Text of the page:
Page:Travels to Discover the Source of the Nile - In the Years 1768, 1769, 1770, 1771, 1772, and 1773 volume 4.djvu/312
panion on the mule was a liar, and that I should not be afraid, for there was no danger on the road, and that Ayto Confu would be at Tcherkin as soon as I; from which, and his saying just the contrary to you, I do believe the whole is a stratagem of the king.
All agreed in this. Hagi Ismael mentioned it as a proof of the worthlessness of Christians, that even their kings were as great liars as common men; and we had scarcely done with this confutation, and dispelled our fears, when word was brought to the tent, that the chiefs of two of the principal villages were at the door, desiring to be admitted, and had with them several servants loaded with provisions. They were immediately introduced, and they presented us with two goats, several jars of bouza, and a quantity of bread, which I divided among my retinue, now become half Christians and half Mahometans, neither of whom ate meat killed by the other.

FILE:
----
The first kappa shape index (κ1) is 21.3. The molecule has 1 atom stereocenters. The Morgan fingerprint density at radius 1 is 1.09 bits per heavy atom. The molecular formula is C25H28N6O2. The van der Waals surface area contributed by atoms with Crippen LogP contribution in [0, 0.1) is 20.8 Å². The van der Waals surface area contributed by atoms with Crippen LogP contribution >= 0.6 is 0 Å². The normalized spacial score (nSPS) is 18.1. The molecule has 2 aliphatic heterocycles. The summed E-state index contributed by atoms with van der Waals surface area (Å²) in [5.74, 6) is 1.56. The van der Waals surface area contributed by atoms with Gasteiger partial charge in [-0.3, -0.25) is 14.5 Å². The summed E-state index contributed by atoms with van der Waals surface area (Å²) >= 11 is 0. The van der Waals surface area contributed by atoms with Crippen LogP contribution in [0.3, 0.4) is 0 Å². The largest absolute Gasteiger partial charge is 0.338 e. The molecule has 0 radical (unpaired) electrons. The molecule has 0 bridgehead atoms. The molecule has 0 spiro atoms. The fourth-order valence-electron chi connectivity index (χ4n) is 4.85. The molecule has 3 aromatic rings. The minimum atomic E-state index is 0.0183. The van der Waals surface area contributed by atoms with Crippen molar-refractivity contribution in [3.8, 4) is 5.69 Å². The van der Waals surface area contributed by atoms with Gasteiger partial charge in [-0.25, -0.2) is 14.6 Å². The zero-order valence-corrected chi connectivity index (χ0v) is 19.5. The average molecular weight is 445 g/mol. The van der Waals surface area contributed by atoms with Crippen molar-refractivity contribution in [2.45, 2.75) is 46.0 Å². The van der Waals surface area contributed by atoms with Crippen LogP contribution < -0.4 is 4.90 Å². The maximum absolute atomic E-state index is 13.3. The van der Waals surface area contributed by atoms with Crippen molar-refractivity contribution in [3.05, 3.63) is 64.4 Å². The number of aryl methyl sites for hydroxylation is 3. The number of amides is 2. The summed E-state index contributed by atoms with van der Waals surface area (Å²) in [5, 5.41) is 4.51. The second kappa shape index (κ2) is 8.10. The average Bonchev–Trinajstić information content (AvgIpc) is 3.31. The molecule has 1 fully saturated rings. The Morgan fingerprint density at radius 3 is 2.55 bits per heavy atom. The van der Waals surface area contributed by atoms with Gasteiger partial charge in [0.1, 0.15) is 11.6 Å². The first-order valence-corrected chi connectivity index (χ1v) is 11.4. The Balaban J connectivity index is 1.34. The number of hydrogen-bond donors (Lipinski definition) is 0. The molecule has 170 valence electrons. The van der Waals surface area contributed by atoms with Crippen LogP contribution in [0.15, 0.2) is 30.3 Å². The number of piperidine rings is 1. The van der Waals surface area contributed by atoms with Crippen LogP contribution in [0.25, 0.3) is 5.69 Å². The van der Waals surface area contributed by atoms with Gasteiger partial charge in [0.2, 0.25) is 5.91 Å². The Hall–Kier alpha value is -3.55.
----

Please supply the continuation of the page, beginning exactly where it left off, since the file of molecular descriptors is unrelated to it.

After the first civilities were over, I asked the governor of Waalia all the questions that were needful about the state of the roads and the country, and whether the Shangalla ever made an attempt upon Tcherkin? They said, All was peace; that the people came and went to the market without being interrupted. They laughed at the question about the Shangalla. Ayto Confu, they said, sometimes went down and destroyed many of that people, and brought others away as slaves; but the Shangalla were not men to attack a place where there was a number of horse, nor to climb mountains to destroy houses well stored with fire-arms. Have you, said I, seen nobody pass by from Ayto Confu lately? About four or five days ago, answered he, a servant was here, with orders to have victuals ready for you; who